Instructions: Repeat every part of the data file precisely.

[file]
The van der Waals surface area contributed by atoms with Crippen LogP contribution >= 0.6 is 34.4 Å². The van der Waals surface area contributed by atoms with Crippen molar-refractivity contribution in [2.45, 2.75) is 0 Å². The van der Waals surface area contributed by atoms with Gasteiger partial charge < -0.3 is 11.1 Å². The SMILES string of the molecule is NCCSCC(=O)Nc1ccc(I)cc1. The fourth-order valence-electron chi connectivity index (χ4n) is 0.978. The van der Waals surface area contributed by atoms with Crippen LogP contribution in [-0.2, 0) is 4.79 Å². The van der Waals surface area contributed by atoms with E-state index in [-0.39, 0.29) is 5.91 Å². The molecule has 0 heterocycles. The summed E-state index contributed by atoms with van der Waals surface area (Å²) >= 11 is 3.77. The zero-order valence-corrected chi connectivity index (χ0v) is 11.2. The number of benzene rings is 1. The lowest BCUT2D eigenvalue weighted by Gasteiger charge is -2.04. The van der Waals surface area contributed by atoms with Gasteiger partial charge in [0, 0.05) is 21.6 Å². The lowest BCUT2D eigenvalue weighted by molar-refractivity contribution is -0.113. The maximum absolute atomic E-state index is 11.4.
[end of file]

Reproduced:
The van der Waals surface area contributed by atoms with Crippen LogP contribution >= 0.6 is 34.4 Å². The van der Waals surface area contributed by atoms with Crippen molar-refractivity contribution in [2.45, 2.75) is 0 Å². The van der Waals surface area contributed by atoms with Gasteiger partial charge < -0.3 is 11.1 Å². The SMILES string of the molecule is NCCSCC(=O)Nc1ccc(I)cc1. The fourth-order valence-electron chi connectivity index (χ4n) is 0.978. The van der Waals surface area contributed by atoms with Crippen LogP contribution in [-0.2, 0) is 4.79 Å². The van der Waals surface area contributed by atoms with E-state index in [-0.39, 0.29) is 5.91 Å². The molecule has 0 heterocycles. The summed E-state index contributed by atoms with van der Waals surface area (Å²) >= 11 is 3.77. The zero-order valence-corrected chi connectivity index (χ0v) is 11.2. The number of benzene rings is 1. The lowest BCUT2D eigenvalue weighted by Gasteiger charge is -2.04. The van der Waals surface area contributed by atoms with Gasteiger partial charge in [0, 0.05) is 21.6 Å². The lowest BCUT2D eigenvalue weighted by molar-refractivity contribution is -0.113. The maximum absolute atomic E-state index is 11.4.